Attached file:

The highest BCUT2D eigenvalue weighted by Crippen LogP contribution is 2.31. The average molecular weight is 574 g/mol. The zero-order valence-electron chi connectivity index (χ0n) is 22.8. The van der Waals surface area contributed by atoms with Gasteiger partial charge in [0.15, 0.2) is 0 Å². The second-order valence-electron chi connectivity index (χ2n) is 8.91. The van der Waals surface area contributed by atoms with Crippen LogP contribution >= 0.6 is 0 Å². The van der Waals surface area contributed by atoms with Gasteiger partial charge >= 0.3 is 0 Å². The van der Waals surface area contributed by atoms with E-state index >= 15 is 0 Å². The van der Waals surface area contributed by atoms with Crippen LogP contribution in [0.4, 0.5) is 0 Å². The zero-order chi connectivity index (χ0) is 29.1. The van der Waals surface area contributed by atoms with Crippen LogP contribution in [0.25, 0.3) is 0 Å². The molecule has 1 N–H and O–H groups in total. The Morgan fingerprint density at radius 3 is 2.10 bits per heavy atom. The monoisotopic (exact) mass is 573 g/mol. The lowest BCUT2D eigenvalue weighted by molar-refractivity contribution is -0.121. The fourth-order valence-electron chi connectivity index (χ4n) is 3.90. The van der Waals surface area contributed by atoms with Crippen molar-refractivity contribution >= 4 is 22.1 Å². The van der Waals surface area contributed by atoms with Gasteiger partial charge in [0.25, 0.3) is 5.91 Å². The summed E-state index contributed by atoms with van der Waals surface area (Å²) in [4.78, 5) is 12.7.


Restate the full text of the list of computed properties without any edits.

The highest BCUT2D eigenvalue weighted by Crippen LogP contribution is 2.31. The average molecular weight is 574 g/mol. The zero-order valence-electron chi connectivity index (χ0n) is 22.8. The van der Waals surface area contributed by atoms with Gasteiger partial charge in [0.15, 0.2) is 0 Å². The second-order valence-electron chi connectivity index (χ2n) is 8.91. The van der Waals surface area contributed by atoms with Crippen LogP contribution >= 0.6 is 0 Å². The van der Waals surface area contributed by atoms with Gasteiger partial charge >= 0.3 is 0 Å². The van der Waals surface area contributed by atoms with E-state index >= 15 is 0 Å². The van der Waals surface area contributed by atoms with Crippen LogP contribution in [0.4, 0.5) is 0 Å². The zero-order chi connectivity index (χ0) is 29.1. The van der Waals surface area contributed by atoms with Crippen LogP contribution in [0.25, 0.3) is 0 Å². The molecule has 1 N–H and O–H groups in total. The Morgan fingerprint density at radius 3 is 2.10 bits per heavy atom. The monoisotopic (exact) mass is 573 g/mol. The lowest BCUT2D eigenvalue weighted by molar-refractivity contribution is -0.121. The fourth-order valence-electron chi connectivity index (χ4n) is 3.90. The van der Waals surface area contributed by atoms with Crippen molar-refractivity contribution >= 4 is 22.1 Å². The van der Waals surface area contributed by atoms with Gasteiger partial charge in [0.25, 0.3) is 5.91 Å². The summed E-state index contributed by atoms with van der Waals surface area (Å²) in [4.78, 5) is 12.7.